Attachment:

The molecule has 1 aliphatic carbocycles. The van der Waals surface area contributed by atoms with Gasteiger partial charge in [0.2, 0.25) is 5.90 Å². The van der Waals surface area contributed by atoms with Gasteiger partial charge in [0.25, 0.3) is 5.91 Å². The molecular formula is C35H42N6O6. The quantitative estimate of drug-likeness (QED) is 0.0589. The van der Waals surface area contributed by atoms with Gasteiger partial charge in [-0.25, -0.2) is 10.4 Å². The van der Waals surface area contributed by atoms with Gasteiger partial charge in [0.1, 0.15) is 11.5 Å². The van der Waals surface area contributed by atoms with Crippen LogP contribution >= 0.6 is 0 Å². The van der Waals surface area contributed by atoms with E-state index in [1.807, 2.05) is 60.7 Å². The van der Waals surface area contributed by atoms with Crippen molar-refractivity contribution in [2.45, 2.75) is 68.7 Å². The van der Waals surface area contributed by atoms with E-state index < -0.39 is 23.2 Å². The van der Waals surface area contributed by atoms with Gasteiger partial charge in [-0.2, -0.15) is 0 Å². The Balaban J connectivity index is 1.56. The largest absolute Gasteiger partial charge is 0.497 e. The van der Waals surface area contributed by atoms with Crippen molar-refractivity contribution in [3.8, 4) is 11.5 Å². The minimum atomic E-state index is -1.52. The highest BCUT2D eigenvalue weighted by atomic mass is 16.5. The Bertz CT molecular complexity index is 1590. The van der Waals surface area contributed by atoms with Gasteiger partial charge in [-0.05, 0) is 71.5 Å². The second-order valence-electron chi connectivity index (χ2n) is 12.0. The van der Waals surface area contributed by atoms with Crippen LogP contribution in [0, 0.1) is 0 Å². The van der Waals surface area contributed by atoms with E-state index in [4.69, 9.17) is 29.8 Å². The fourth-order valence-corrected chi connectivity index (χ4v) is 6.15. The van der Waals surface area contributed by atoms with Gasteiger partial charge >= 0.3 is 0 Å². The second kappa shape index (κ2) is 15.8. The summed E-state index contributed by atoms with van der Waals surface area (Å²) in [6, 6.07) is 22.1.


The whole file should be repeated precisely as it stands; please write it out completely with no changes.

The molecule has 1 aliphatic carbocycles. The van der Waals surface area contributed by atoms with Gasteiger partial charge in [0.2, 0.25) is 5.90 Å². The van der Waals surface area contributed by atoms with Gasteiger partial charge in [0.25, 0.3) is 5.91 Å². The molecular formula is C35H42N6O6. The quantitative estimate of drug-likeness (QED) is 0.0589. The van der Waals surface area contributed by atoms with Gasteiger partial charge in [-0.25, -0.2) is 10.4 Å². The van der Waals surface area contributed by atoms with Gasteiger partial charge in [0.1, 0.15) is 11.5 Å². The van der Waals surface area contributed by atoms with Crippen LogP contribution >= 0.6 is 0 Å². The van der Waals surface area contributed by atoms with E-state index in [1.807, 2.05) is 60.7 Å². The van der Waals surface area contributed by atoms with Crippen molar-refractivity contribution in [2.45, 2.75) is 68.7 Å². The van der Waals surface area contributed by atoms with E-state index < -0.39 is 23.2 Å². The van der Waals surface area contributed by atoms with Gasteiger partial charge in [-0.2, -0.15) is 0 Å². The Balaban J connectivity index is 1.56. The largest absolute Gasteiger partial charge is 0.497 e. The van der Waals surface area contributed by atoms with Crippen molar-refractivity contribution in [3.8, 4) is 11.5 Å². The minimum atomic E-state index is -1.52. The highest BCUT2D eigenvalue weighted by atomic mass is 16.5. The Bertz CT molecular complexity index is 1590. The van der Waals surface area contributed by atoms with Gasteiger partial charge in [-0.05, 0) is 71.5 Å². The second-order valence-electron chi connectivity index (χ2n) is 12.0. The van der Waals surface area contributed by atoms with Crippen LogP contribution in [0, 0.1) is 0 Å². The van der Waals surface area contributed by atoms with E-state index in [4.69, 9.17) is 29.8 Å². The fourth-order valence-corrected chi connectivity index (χ4v) is 6.15. The van der Waals surface area contributed by atoms with Gasteiger partial charge >= 0.3 is 0 Å². The second kappa shape index (κ2) is 15.8. The summed E-state index contributed by atoms with van der Waals surface area (Å²) in [6, 6.07) is 22.1.